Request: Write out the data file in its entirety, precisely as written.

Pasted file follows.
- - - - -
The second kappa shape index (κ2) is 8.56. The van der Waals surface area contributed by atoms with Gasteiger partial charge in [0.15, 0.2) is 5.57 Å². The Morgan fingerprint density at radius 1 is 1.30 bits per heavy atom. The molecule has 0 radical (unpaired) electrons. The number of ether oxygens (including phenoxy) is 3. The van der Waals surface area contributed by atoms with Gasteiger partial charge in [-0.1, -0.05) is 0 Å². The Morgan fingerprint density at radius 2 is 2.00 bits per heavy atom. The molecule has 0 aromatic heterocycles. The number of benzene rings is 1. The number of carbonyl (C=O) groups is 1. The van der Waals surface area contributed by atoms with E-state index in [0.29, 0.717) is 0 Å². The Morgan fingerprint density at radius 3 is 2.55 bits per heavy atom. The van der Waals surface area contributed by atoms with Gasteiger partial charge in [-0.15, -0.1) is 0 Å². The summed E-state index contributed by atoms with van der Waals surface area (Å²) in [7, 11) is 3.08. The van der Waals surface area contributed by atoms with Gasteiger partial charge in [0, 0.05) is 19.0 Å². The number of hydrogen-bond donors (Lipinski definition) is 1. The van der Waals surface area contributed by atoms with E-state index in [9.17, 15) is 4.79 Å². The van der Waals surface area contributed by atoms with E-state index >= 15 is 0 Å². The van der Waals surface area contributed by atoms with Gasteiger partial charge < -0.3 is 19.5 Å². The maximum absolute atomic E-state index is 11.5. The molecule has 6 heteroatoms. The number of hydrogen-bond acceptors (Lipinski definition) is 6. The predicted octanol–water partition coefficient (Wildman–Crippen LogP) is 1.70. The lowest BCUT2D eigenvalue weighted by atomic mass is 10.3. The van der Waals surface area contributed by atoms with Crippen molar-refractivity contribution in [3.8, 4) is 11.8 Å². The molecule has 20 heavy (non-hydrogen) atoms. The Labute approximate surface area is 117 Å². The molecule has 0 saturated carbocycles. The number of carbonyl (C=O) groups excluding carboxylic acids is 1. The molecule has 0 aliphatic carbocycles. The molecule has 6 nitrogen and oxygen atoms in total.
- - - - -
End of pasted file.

The second kappa shape index (κ2) is 8.56. The van der Waals surface area contributed by atoms with Gasteiger partial charge in [0.15, 0.2) is 5.57 Å². The Morgan fingerprint density at radius 1 is 1.30 bits per heavy atom. The molecule has 0 radical (unpaired) electrons. The number of ether oxygens (including phenoxy) is 3. The van der Waals surface area contributed by atoms with Gasteiger partial charge in [-0.1, -0.05) is 0 Å². The Morgan fingerprint density at radius 2 is 2.00 bits per heavy atom. The molecule has 0 aromatic heterocycles. The number of benzene rings is 1. The number of carbonyl (C=O) groups is 1. The van der Waals surface area contributed by atoms with E-state index in [0.29, 0.717) is 0 Å². The Morgan fingerprint density at radius 3 is 2.55 bits per heavy atom. The van der Waals surface area contributed by atoms with Gasteiger partial charge in [-0.15, -0.1) is 0 Å². The summed E-state index contributed by atoms with van der Waals surface area (Å²) in [7, 11) is 3.08. The van der Waals surface area contributed by atoms with Gasteiger partial charge in [0, 0.05) is 19.0 Å². The number of hydrogen-bond donors (Lipinski definition) is 1. The van der Waals surface area contributed by atoms with E-state index in [9.17, 15) is 4.79 Å². The van der Waals surface area contributed by atoms with E-state index >= 15 is 0 Å². The van der Waals surface area contributed by atoms with Gasteiger partial charge < -0.3 is 19.5 Å². The maximum absolute atomic E-state index is 11.5. The molecule has 6 heteroatoms. The number of hydrogen-bond acceptors (Lipinski definition) is 6. The predicted octanol–water partition coefficient (Wildman–Crippen LogP) is 1.70. The lowest BCUT2D eigenvalue weighted by atomic mass is 10.3. The van der Waals surface area contributed by atoms with Crippen molar-refractivity contribution in [3.8, 4) is 11.8 Å². The molecule has 20 heavy (non-hydrogen) atoms. The Labute approximate surface area is 117 Å². The molecule has 0 saturated carbocycles. The number of carbonyl (C=O) groups excluding carboxylic acids is 1. The molecule has 0 aliphatic carbocycles. The molecule has 6 nitrogen and oxygen atoms in total.